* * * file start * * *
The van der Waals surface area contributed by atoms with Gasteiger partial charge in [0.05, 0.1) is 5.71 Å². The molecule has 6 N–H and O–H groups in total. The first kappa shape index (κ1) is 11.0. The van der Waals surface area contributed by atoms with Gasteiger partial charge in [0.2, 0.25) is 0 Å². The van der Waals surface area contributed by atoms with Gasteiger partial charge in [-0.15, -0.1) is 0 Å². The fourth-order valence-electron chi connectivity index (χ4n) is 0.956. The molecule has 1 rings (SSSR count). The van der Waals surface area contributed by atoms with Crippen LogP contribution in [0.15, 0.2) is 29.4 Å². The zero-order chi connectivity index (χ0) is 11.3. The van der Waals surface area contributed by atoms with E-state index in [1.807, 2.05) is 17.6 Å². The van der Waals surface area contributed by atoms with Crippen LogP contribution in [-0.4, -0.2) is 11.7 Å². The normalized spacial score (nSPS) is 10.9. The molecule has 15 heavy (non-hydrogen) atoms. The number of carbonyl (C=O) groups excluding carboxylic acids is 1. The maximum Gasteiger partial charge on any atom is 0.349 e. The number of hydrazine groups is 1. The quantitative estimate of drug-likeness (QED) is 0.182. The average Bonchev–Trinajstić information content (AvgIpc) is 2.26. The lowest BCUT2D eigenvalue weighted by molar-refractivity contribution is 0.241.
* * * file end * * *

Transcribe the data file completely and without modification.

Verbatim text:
The van der Waals surface area contributed by atoms with Gasteiger partial charge in [0.05, 0.1) is 5.71 Å². The molecule has 6 N–H and O–H groups in total. The first kappa shape index (κ1) is 11.0. The van der Waals surface area contributed by atoms with Gasteiger partial charge in [0.2, 0.25) is 0 Å². The van der Waals surface area contributed by atoms with Gasteiger partial charge in [-0.15, -0.1) is 0 Å². The fourth-order valence-electron chi connectivity index (χ4n) is 0.956. The molecule has 1 rings (SSSR count). The van der Waals surface area contributed by atoms with Crippen LogP contribution in [0.15, 0.2) is 29.4 Å². The zero-order chi connectivity index (χ0) is 11.3. The van der Waals surface area contributed by atoms with E-state index in [1.807, 2.05) is 17.6 Å². The van der Waals surface area contributed by atoms with Crippen LogP contribution in [-0.4, -0.2) is 11.7 Å². The normalized spacial score (nSPS) is 10.9. The molecule has 15 heavy (non-hydrogen) atoms. The number of carbonyl (C=O) groups excluding carboxylic acids is 1. The maximum Gasteiger partial charge on any atom is 0.349 e. The number of hydrazine groups is 1. The quantitative estimate of drug-likeness (QED) is 0.182. The average Bonchev–Trinajstić information content (AvgIpc) is 2.26. The lowest BCUT2D eigenvalue weighted by molar-refractivity contribution is 0.241.